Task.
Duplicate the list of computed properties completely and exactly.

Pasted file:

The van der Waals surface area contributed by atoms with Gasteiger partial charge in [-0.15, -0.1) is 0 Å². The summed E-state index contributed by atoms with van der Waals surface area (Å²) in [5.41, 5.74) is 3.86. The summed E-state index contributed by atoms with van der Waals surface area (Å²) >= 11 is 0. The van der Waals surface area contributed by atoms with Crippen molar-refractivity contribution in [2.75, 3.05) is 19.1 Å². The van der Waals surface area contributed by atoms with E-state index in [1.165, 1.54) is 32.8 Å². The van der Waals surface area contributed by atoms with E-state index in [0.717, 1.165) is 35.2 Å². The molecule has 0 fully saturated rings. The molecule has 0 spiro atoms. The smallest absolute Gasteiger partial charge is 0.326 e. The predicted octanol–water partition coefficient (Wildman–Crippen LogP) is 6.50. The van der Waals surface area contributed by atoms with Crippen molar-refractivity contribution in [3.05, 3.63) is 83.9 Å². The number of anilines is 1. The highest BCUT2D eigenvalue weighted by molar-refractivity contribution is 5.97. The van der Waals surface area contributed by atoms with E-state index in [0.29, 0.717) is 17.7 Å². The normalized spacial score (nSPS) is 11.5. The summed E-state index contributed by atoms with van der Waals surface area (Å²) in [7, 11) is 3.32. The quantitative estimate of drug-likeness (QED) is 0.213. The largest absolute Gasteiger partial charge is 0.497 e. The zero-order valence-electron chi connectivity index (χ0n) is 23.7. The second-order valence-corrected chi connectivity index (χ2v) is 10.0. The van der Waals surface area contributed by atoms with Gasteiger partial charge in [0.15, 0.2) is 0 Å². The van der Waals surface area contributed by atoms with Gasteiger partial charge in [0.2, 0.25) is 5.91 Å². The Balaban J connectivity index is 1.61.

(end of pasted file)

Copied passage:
The van der Waals surface area contributed by atoms with Gasteiger partial charge in [-0.15, -0.1) is 0 Å². The summed E-state index contributed by atoms with van der Waals surface area (Å²) in [5.41, 5.74) is 3.86. The summed E-state index contributed by atoms with van der Waals surface area (Å²) >= 11 is 0. The van der Waals surface area contributed by atoms with Crippen molar-refractivity contribution in [2.75, 3.05) is 19.1 Å². The van der Waals surface area contributed by atoms with E-state index in [1.165, 1.54) is 32.8 Å². The van der Waals surface area contributed by atoms with E-state index in [0.717, 1.165) is 35.2 Å². The molecule has 0 fully saturated rings. The molecule has 0 spiro atoms. The smallest absolute Gasteiger partial charge is 0.326 e. The predicted octanol–water partition coefficient (Wildman–Crippen LogP) is 6.50. The van der Waals surface area contributed by atoms with Crippen molar-refractivity contribution in [3.05, 3.63) is 83.9 Å². The number of anilines is 1. The highest BCUT2D eigenvalue weighted by molar-refractivity contribution is 5.97. The van der Waals surface area contributed by atoms with E-state index in [0.29, 0.717) is 17.7 Å². The normalized spacial score (nSPS) is 11.5. The summed E-state index contributed by atoms with van der Waals surface area (Å²) in [7, 11) is 3.32. The quantitative estimate of drug-likeness (QED) is 0.213. The largest absolute Gasteiger partial charge is 0.497 e. The zero-order valence-electron chi connectivity index (χ0n) is 23.7. The second-order valence-corrected chi connectivity index (χ2v) is 10.0. The van der Waals surface area contributed by atoms with Gasteiger partial charge in [0.15, 0.2) is 0 Å². The van der Waals surface area contributed by atoms with Gasteiger partial charge in [0.2, 0.25) is 5.91 Å². The Balaban J connectivity index is 1.61.